Guidance on Confidentiality
Confidentiality guidance: Principles
6. Confidentiality is central to trust between doctors and patients.Without assurances about confidentiality, patients may be reluctant to seek medical attention or to give doctors the information they need in order to provide good care. But appropriate information sharing is essential to the efficient provision of safe, effective care, both for the individual patient and for the wider community of patients.
7. You should make sure that information is readily available to patients explaining that, unless they object, their personal information may be disclosed for the sake of their own care and for local clinical audit. Patients usually understand that information about them has to be shared within the healthcare team to provide their care. But it is not always clear to patients that others who support the provision of care might also need to have access to their personal information. And patients may not be aware of disclosures to others for purposes other than their care, such as service planning or medical research. You must inform patients about disclosures for purposes they would not reasonably expect, or check that they have already received information about such disclosures.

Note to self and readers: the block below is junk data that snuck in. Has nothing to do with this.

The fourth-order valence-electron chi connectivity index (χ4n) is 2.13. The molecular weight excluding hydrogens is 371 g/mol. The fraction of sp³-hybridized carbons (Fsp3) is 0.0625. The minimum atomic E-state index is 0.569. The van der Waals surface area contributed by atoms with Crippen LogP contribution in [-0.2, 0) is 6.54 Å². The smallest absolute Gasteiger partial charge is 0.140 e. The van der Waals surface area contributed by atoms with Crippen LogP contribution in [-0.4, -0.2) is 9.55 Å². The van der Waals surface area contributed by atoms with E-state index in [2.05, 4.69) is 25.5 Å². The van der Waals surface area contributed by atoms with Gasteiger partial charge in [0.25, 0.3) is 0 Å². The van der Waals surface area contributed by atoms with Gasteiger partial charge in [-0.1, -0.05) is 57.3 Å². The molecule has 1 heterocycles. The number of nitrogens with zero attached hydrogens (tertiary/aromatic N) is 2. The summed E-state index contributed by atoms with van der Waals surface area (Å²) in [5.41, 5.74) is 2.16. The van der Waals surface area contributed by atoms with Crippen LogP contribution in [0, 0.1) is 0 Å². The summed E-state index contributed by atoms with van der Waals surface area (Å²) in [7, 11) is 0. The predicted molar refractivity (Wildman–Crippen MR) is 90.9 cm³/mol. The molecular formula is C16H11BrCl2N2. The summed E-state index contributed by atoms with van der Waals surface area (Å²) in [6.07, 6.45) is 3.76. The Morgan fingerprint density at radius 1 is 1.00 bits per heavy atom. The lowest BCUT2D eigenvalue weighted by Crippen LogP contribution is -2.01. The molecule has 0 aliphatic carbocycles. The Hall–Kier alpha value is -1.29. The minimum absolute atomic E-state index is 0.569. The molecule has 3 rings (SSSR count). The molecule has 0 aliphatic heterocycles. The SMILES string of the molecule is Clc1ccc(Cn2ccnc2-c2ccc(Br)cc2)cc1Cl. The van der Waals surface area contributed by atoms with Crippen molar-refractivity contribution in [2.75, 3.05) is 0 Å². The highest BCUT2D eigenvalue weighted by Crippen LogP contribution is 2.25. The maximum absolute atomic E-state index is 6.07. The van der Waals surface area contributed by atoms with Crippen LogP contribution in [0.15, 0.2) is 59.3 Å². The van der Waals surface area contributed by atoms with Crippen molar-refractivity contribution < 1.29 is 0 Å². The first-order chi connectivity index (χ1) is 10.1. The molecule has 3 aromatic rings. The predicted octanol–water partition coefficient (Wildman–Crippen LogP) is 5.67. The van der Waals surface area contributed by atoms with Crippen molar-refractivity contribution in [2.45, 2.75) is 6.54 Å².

8. Confidentiality is an important duty, but it is not absolute. You can disclose personal information if:
(a) it is required by law (see paragraphs 17 to 23)
(b) the patient consents - either implicitly for the sake of their own care (see paragraphs 25 to 31) or expressly for other purposes (see paragraphs 32 to 35)
(c) it is justified in the public interest (see paragraphs 36 to 56).
9. When disclosing information about a patient, you must:
(a) use anonymised or coded information if practicable and if it will serve the purpose
(b) be satisfied that the patient:
(i) has ready access to information that explains that their personal information might be disclosed for the sake of their own care, or for local clinical audit, and that they can object, and
(ii) has not objected
(c) get the patient's express consent if identifiable information is to be disclosed for purposes other than their care or local clinical audit, unless the disclosure is required by law or can be justified in the public interest
(d) keep disclosures to the minimum necessary, and
(e) keep up to date with, and observe, all relevant legal requirements, including the common law and data protection legislation.2
10. When you are satisfied that information should be disclosed, you should act promptly to disclose all relevant information.
11. You should respect, and help patients to exercise, their legal rights to:
(a) be informed about how their information will be used, and
(b) have access to, or copies of, their health records.
Dr Ivan Camphor